Find success with virtual campus recruiting

Expect this trend to outlast the pandemic.
By Anita Dennis

During the COVID-19 pandemic, firms, colleges, and universities moved many traditional aspects of recruiting — including "Meet the Firm" events, career fairs, and interviews — online. As virtual recruiting is likely here to stay, recruiters say, firms should still consider it part of their hiring strategy even once the pandemic is over.

Virtual recruiting has certain advantages. Among other things, virtual sessions are a lot easier to schedule than in-person events. Many traditional Meet the Firm nights at universities have been one-time opportunities, noted Jacob T. Crowley, CPA, assistant professor of accounting at Ohio Northern University in Ada. "Now we're able to allow firms to schedule information sessions whenever the company has the availability," he said.

Virtual recruiting is also efficient in terms of time and money, said Mike Theobald, director of career services at Rockhurst University in Kansas City, Mo. Firms do interviews from their offices and avoid the cost of overnight or longer trips, making it possible to involve more firm members.

It also allows firms to recruit from a broader and more diverse pool of students. When events are held online, there are no geographic limits to prevent firms and students from getting involved, said Molly Davis, BKD CPAs and Advisors campus recruiting manager, in Springfield, Mo. The virtual platform that BKD uses for virtual recruiting has allowed the firm to stretch its branding outside its former geographic footprint and reach campuses where it may not have spent as much time in the past, she said.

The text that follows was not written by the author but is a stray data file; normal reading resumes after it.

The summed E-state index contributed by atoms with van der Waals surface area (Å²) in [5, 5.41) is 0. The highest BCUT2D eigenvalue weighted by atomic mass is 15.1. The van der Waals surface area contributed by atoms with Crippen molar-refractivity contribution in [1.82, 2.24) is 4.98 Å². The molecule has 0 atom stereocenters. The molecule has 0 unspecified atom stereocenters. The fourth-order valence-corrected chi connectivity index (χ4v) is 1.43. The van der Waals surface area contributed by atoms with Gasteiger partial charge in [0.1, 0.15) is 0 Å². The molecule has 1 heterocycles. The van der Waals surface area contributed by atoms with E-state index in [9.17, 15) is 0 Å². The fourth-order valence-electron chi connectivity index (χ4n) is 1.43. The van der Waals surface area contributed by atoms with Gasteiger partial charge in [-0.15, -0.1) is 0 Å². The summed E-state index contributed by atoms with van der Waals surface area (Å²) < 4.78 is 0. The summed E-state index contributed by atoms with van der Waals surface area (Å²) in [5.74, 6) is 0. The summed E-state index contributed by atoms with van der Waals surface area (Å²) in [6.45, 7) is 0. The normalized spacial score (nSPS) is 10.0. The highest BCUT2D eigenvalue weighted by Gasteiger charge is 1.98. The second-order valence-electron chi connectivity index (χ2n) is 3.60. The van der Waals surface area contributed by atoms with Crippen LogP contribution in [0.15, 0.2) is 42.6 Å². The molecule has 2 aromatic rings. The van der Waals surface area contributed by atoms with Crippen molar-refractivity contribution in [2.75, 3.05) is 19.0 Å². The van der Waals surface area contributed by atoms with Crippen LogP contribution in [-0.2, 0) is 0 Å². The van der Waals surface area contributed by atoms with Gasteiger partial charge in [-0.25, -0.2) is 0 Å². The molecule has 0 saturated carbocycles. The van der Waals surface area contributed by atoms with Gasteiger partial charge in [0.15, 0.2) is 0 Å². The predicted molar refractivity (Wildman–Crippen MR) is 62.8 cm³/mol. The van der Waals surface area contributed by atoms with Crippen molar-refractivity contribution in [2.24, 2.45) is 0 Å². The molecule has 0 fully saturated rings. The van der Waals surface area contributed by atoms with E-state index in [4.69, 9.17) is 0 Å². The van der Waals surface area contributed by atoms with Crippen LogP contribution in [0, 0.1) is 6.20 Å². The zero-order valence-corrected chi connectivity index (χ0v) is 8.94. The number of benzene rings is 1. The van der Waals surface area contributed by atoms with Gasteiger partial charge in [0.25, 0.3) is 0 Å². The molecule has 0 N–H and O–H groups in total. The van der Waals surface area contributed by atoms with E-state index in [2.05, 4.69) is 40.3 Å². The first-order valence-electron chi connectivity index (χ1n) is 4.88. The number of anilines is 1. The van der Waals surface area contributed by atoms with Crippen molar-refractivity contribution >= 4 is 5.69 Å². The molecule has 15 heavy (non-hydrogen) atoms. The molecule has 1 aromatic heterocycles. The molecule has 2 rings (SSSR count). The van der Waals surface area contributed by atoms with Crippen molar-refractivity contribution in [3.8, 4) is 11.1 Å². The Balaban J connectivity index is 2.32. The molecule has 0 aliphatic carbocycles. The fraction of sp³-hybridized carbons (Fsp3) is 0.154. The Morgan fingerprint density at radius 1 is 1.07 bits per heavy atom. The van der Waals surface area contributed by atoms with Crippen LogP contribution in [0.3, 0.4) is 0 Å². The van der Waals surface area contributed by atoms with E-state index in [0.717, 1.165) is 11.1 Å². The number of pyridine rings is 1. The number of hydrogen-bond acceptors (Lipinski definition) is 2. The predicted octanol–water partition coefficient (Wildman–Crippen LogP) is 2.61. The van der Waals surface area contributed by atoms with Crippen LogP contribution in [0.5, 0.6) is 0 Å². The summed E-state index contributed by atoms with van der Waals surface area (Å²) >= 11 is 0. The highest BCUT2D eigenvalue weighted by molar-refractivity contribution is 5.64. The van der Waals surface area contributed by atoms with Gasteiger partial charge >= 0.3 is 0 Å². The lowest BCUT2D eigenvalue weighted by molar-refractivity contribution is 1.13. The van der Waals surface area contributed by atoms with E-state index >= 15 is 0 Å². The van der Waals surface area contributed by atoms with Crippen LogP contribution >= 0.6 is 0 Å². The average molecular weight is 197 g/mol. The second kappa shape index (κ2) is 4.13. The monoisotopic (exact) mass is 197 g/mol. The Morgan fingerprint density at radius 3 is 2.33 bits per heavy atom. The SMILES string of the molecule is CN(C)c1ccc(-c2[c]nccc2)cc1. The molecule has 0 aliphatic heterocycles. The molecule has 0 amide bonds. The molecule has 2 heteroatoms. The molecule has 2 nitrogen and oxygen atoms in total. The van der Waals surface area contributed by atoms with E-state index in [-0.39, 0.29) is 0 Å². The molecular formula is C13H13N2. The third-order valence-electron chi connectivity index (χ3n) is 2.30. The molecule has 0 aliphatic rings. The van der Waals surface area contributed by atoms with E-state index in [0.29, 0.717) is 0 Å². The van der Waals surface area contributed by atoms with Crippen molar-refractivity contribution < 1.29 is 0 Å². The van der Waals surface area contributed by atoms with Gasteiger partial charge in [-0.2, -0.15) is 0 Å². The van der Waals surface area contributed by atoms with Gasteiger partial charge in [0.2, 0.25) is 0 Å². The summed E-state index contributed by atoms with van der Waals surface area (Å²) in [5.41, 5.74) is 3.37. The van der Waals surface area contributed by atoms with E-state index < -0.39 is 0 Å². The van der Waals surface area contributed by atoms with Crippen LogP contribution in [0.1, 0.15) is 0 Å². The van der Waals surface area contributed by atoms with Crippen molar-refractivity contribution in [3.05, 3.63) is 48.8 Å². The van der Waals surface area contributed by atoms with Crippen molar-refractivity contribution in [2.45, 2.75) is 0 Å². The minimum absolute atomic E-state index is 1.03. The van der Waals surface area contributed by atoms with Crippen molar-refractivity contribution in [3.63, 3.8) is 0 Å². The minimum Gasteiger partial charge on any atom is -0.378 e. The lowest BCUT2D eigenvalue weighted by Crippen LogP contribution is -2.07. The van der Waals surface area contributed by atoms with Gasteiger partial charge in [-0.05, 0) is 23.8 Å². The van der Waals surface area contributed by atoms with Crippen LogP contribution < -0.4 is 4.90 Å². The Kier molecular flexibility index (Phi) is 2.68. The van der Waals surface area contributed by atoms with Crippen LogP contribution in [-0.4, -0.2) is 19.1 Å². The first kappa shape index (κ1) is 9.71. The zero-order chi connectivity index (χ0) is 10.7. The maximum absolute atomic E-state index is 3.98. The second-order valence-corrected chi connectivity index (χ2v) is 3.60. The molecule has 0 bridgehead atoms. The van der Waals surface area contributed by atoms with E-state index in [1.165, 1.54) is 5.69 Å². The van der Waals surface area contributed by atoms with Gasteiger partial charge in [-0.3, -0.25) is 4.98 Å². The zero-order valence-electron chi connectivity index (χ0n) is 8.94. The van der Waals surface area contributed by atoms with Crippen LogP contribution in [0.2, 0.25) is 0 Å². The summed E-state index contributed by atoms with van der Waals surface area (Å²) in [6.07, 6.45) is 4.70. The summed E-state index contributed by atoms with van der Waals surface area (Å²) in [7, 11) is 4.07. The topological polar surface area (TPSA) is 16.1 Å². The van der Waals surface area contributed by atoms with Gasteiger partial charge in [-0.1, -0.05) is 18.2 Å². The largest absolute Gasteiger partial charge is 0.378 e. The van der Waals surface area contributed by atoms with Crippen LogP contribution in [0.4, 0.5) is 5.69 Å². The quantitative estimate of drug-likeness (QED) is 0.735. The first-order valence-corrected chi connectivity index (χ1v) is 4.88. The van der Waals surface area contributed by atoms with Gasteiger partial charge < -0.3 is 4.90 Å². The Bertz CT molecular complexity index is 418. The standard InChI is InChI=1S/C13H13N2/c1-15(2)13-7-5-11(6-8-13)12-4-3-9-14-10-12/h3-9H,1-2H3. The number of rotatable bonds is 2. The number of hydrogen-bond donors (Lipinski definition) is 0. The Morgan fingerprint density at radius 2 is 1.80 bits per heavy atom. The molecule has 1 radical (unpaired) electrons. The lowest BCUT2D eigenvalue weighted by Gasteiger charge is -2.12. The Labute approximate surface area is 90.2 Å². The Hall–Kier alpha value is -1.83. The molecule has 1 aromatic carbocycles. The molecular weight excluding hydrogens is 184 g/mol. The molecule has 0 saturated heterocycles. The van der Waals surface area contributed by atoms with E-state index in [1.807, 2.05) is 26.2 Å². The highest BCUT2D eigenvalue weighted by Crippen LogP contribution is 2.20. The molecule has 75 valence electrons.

Though virtual recruiting has its advantages, on-campus recruiting will still remain a core part of firms' strategies. Online events can't quite substitute for the connections made face-to-face. "In-person campus events build strong connections and good rapport with future interns and hires," said Kaylan Vrana, campus recruiter at BKD in Kansas City and Des Moines. On campus, firm representatives can connect with someone they run into in a hallway or make an impromptu appointment to meet for coffee with a promising person, while connecting through an online event by necessity must be more intentional, she said.

Karli Azar, talent and acquisition senior associate at Somerset CPAs and Advisors in Indianapolis, does not find virtual recruiting as effective as traditional methods. She saw fewer students coming to virtual career fairs, and believed it was mainly because of the stress and Zoom fatigue associated with the pandemic. "I think they are overwhelmed," she said. Vrana said that, while her firm's recruiting efforts were successful overall, she also observed lower attendance at virtual events.  

In years to come, firms may adopt a hybrid approach that retains the convenience and efficiency of online efforts but also involves in-person interaction. How it shapes up will depend on firm resources and priorities. For instance, recruiters might prefer to hold in-person interviews to get to know candidates better, but opt for virtual ones during busy recruiting times or when recruiting a student at a distant school.